Capacity. Both parties must have the intelligence and competence to understand the contract they are agreeing to. The law considers that some groups may lack the capacity to enter into certain types of contract. These groups include people with an intellectual impairment or disability and elderly people affected by dementia or memory loss. Some contracts, such as the sale of tobacco and alcohol, mobile phone plans and credit card contracts, are restricted to minors (people under the age of 18). In the case of mobile phone contracts, for example, minors may require a parent or other adult to sign as guarantor. If a court or tribunal finds that one party lacked capacity, it will probably declare the contract to be invalid. If one party exploits the other party’s lack of capacity – such as a tradesman convincing a senile elderly person to agree to unnecessary work – then this is deemed to be unconscionable conduct.

Genuine consent. Both parties must have agreed to the contract of their own free will, based upon an accurate understanding of the contract and without coercion or intimidation. If one party has used unconscionable conduct or duress to pressure the other party into acceptance then the contract may be declared void. There may also be a lack of genuine consent if one party has misrepresented themselves and/or the terms of the contract. In Petelin v. Cullen (1975) Petelin, who could not read English, mistakenly signed a document that authorised the sale of his property; the court ruled he had not given genuine consent. In Allcard v. Skinner (1887) a court ruled that a nun who donated her property to a religious order had done so because of undue influence from the order’s ‘mother superior’.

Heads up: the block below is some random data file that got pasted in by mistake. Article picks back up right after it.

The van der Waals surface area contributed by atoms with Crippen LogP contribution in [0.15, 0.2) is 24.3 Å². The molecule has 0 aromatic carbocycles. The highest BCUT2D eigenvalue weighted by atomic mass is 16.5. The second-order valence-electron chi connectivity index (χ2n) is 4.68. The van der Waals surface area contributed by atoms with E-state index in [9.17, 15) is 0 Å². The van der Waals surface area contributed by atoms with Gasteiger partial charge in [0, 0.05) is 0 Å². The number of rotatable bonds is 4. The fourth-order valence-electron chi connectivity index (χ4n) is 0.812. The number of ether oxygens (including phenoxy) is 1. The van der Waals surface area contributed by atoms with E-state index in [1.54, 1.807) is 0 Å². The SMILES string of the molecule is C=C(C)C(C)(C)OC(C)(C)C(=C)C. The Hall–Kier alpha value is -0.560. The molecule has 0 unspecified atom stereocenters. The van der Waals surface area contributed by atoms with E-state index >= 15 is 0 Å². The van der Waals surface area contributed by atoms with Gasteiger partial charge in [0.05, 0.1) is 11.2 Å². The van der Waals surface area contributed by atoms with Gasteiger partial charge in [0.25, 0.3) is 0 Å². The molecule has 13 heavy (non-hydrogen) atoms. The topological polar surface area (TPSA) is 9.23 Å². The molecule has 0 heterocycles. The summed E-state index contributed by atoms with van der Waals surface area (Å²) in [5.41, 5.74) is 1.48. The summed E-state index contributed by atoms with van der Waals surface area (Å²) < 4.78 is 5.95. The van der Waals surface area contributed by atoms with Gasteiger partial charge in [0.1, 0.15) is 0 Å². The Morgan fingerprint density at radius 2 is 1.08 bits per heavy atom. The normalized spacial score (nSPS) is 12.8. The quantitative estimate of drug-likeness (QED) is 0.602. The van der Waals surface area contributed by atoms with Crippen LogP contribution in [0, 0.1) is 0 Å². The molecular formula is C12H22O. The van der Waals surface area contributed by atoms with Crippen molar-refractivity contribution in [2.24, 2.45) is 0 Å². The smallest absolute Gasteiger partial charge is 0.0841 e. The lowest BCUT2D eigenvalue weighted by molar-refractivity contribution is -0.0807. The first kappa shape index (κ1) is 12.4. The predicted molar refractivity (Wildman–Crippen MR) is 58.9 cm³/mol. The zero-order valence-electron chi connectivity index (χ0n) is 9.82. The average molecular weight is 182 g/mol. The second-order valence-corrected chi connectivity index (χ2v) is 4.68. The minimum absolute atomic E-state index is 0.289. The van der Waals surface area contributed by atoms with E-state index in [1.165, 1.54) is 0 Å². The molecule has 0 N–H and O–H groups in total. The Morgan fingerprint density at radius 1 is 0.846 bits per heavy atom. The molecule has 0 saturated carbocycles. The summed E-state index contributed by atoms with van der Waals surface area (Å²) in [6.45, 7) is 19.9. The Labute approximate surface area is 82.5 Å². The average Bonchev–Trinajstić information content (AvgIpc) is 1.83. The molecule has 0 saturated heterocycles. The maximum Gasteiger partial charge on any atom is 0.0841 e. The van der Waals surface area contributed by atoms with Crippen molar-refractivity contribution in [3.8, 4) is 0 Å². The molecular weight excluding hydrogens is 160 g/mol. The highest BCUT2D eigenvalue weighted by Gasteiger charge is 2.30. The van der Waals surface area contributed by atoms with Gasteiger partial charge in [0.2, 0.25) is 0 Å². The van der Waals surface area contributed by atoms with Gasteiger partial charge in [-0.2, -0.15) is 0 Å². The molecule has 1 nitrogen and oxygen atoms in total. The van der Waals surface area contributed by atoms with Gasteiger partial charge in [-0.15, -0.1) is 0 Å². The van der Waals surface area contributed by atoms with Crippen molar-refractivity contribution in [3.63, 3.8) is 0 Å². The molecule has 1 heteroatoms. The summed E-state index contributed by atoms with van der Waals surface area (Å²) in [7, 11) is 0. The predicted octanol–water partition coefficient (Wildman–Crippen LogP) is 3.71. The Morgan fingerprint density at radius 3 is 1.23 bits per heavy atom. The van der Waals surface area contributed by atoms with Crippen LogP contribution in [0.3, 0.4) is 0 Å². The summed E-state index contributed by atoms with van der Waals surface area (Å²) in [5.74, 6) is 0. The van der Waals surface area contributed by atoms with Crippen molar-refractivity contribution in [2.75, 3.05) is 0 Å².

Legality. All parts of the contract must be legal. An agreement to buy or sell illicit drugs, stolen property or dangerous weapons, for example, would not constitute a binding contract. Agreements that involve criminal activity (for example, the hiring of a ‘hitman’), torts or fraudulent conduct are invalid as contracts. In Parkinson v College of Ambulance Ltd (1925), Parkinson donated a large sum of money to a charity after being told that it would secure him a knighthood; Parkinson sued for breach of contract, however the court ruled against the legality of this contract. In Mahmoud v Ispahani (1921) the contract – a purchase of linseed oil – was declared void because the sale of linseed oil required a license – which the seller did not possess.

If a court determines that a contract has existed and that both parties were legally bound by this contract, it will then decide if one party has breached the contract by failing to honour their agreement. There are different types of contract breaches, ranging from partial and immaterial (less serious) to material or fundamental breaches (more serious). Most contract breaches are rectified with an order for damages; the amount will depend on the severity of the breach and injury or losses incurred by the plaintiff.